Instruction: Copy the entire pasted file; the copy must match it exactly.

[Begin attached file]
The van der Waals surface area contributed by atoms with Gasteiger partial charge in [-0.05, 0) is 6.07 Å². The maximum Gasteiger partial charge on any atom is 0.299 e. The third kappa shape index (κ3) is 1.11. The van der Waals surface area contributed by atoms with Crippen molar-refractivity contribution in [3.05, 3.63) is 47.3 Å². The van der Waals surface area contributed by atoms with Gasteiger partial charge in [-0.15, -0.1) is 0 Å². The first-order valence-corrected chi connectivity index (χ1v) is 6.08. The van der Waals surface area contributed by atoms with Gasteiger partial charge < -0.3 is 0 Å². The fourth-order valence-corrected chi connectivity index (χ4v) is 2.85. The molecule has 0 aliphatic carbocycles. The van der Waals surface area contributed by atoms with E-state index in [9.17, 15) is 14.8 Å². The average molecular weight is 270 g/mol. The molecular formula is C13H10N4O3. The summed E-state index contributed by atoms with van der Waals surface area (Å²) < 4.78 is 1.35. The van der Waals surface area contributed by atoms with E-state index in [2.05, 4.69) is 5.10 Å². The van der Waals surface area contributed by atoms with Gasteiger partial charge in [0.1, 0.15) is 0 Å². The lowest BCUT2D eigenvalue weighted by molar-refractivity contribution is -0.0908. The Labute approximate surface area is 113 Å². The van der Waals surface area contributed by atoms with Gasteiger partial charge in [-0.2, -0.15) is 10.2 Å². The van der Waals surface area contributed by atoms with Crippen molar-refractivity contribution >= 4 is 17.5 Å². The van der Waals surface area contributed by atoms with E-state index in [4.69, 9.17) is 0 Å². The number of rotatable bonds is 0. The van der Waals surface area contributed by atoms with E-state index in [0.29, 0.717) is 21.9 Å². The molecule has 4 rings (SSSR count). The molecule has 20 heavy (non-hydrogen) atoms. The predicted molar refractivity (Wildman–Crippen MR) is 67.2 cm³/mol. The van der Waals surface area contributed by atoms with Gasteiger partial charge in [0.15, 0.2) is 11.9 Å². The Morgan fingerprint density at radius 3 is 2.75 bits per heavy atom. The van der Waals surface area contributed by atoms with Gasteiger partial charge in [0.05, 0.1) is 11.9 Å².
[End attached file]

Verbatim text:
The van der Waals surface area contributed by atoms with Gasteiger partial charge in [-0.05, 0) is 6.07 Å². The maximum Gasteiger partial charge on any atom is 0.299 e. The third kappa shape index (κ3) is 1.11. The van der Waals surface area contributed by atoms with Crippen molar-refractivity contribution in [3.05, 3.63) is 47.3 Å². The van der Waals surface area contributed by atoms with Gasteiger partial charge in [-0.15, -0.1) is 0 Å². The first-order valence-corrected chi connectivity index (χ1v) is 6.08. The van der Waals surface area contributed by atoms with Gasteiger partial charge < -0.3 is 0 Å². The fourth-order valence-corrected chi connectivity index (χ4v) is 2.85. The molecule has 0 aliphatic carbocycles. The van der Waals surface area contributed by atoms with E-state index in [9.17, 15) is 14.8 Å². The average molecular weight is 270 g/mol. The molecular formula is C13H10N4O3. The summed E-state index contributed by atoms with van der Waals surface area (Å²) < 4.78 is 1.35. The van der Waals surface area contributed by atoms with E-state index in [2.05, 4.69) is 5.10 Å². The van der Waals surface area contributed by atoms with Gasteiger partial charge in [0.1, 0.15) is 0 Å². The lowest BCUT2D eigenvalue weighted by molar-refractivity contribution is -0.0908. The Labute approximate surface area is 113 Å². The van der Waals surface area contributed by atoms with Gasteiger partial charge in [-0.2, -0.15) is 10.2 Å². The van der Waals surface area contributed by atoms with Crippen molar-refractivity contribution >= 4 is 17.5 Å². The van der Waals surface area contributed by atoms with E-state index in [4.69, 9.17) is 0 Å². The number of rotatable bonds is 0. The van der Waals surface area contributed by atoms with E-state index in [0.29, 0.717) is 21.9 Å². The molecule has 4 rings (SSSR count). The molecule has 20 heavy (non-hydrogen) atoms. The predicted molar refractivity (Wildman–Crippen MR) is 67.2 cm³/mol. The van der Waals surface area contributed by atoms with Gasteiger partial charge in [0.15, 0.2) is 11.9 Å². The Morgan fingerprint density at radius 3 is 2.75 bits per heavy atom. The van der Waals surface area contributed by atoms with Gasteiger partial charge in [0.05, 0.1) is 11.9 Å².